Session Type: Poster Session A
Session Time: 9:00AM-11:00AM
Background/Purpose: Disparities in health care utilization based on sex, race, education, or income affect outcomes in rheumatologic care. We have used ocular inflammatory and infectious disease, which complicates many rheumatic diseases, to study some of these disparities. These eye conditions, significantly increase disease burden, especially in people greater than 65 years of age and disproportionately affect females and racial minorities. However, there is lack of national level data in the US regarding influence of age, sex and race on utilization of medical care for inflammatory and infectious eye disease in people > 65 years. We have conducted an epidemiologic study using the Medicare database to analyze these trends and the influence of age, sex and race.
Methods: We have used Medicare data available through National Vision and Eye Health Surveillance System (VEHSS). Medicare data are collected from research identifiable files obtained through the Center for Medicare and Medicaid Services (CMS) and include all fee for service beneficiaries.
VEHSS uses ICD-10 codes to identify ocular disorders and organizes them into two level categorization, which are category and subgroup. Each code is categorized in one subgroup and multiple subgroups are combined to form a category. Inflammatory and infectious eye disease category includes subgroups of ocular inflammatory conditions, lacrimal system and orbital inflammation, keratitis, conjunctivitis, eyelid inflammation and infection and endophthalmitis.
Utilization for the inflammatory and infectious eye disease caterogory, is stratified by age, sex and race. We have measured trends of utilization for the category and for the individual subgroups for the years 2014-2017. We have identified the effect of stratification on utilization; by race, sex, age alone; combining race and sex; age and sex; and the combination of race, sex and age.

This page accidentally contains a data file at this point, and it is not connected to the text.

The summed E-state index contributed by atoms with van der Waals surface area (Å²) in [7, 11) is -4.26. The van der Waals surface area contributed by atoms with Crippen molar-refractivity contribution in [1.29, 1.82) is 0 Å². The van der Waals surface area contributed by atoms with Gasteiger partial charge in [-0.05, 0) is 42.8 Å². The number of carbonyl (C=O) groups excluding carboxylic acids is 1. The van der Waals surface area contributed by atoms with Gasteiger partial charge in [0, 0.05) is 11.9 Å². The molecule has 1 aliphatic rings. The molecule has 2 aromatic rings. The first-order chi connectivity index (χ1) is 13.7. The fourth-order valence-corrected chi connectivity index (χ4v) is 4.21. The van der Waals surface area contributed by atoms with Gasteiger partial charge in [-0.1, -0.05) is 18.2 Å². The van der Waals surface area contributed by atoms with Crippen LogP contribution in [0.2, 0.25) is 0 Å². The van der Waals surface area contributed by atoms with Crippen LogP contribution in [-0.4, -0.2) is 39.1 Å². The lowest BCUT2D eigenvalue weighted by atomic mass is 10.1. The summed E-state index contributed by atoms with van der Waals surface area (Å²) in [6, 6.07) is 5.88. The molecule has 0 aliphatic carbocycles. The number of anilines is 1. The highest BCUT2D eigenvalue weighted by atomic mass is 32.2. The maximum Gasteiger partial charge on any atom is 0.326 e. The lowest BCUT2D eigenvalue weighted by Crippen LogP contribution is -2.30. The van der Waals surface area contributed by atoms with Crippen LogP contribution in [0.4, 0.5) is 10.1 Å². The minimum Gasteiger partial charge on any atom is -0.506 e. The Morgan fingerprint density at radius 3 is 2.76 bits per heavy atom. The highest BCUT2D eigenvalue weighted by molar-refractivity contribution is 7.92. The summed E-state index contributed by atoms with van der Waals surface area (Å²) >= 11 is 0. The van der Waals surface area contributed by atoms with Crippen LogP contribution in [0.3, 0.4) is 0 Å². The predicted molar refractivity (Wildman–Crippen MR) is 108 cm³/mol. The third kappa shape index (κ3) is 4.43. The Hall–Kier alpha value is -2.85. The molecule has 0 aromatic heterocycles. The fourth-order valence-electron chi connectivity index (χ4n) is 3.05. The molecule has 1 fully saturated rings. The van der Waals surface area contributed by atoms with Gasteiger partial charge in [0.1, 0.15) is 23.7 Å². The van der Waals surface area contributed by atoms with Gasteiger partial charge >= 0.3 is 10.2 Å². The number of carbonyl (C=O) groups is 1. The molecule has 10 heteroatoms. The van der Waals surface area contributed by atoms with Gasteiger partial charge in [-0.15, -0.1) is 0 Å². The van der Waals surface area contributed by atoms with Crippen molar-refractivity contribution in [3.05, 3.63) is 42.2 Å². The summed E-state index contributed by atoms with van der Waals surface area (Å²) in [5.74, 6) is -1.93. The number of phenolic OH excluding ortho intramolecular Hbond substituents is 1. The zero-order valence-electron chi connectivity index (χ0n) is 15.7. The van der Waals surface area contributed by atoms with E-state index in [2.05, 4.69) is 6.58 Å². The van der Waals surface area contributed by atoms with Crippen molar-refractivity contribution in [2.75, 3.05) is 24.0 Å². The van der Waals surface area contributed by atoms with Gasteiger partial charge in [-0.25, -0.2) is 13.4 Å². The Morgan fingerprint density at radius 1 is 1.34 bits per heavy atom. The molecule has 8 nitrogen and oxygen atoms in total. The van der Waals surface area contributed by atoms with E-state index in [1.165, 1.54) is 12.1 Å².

Results: There were 29,971,000, 30,027,208, 30,423,400 and 30,238,300 million Medicare beneficiaries enrolled for the years 2014 to 2017 respectively. There was a decrease in utilization for inflammatory and infectious eye diseases category and subgroups from the year, 2014 to 2015 followed by a steady increase from 2015-2017 (Figure 1). This trend remains, when utilization is stratified by sex, race and age.
Asians and Hispanics have higher utilization for the inflammatory and infectious eye diseases category, and for the individual subgroups, for both males and females (Figure 2). This higher utilization remains, when further stratified by age.
Females have higher utilization across all races. This holds true when utilization is stratified by race; an Asian female has higher utilization than an Asian male (Figure 3). And remains steady when we further stratify by age groups. An Asian female of age group: 65-84 has higher utilization than an Asian male of the same age group; for all the years of the study 2014 to 2017.
Conclusion: Females, Asians and Hispanics have higher Medicare utilization for inflammatory and infectious eye diseases. These results may be due to higher disease prevalence or service utilization in these subgropus. Racial and sex-based disparitiies should be considered when making health care policy decisions
To cite this abstract in AMA style:Chauhan K, Rosenbaum J. Racial and Sex-based Disparities in Health Care Utilization: Eye Inflammation as a Paradigm [abstract]. Arthritis Rheumatol. 2020; 72 (suppl 10). https://acrabstracts.org/abstract/racial-and-sex-based-disparities-in-health-care-utilization-eye-inflammation-as-a-paradigm/. Accessed April 14, 2021.
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ACR Meeting Abstracts - https://acrabstracts.org/abstract/racial-and-sex-based-disparities-in-health-care-utilization-eye-inflammation-as-a-paradigm/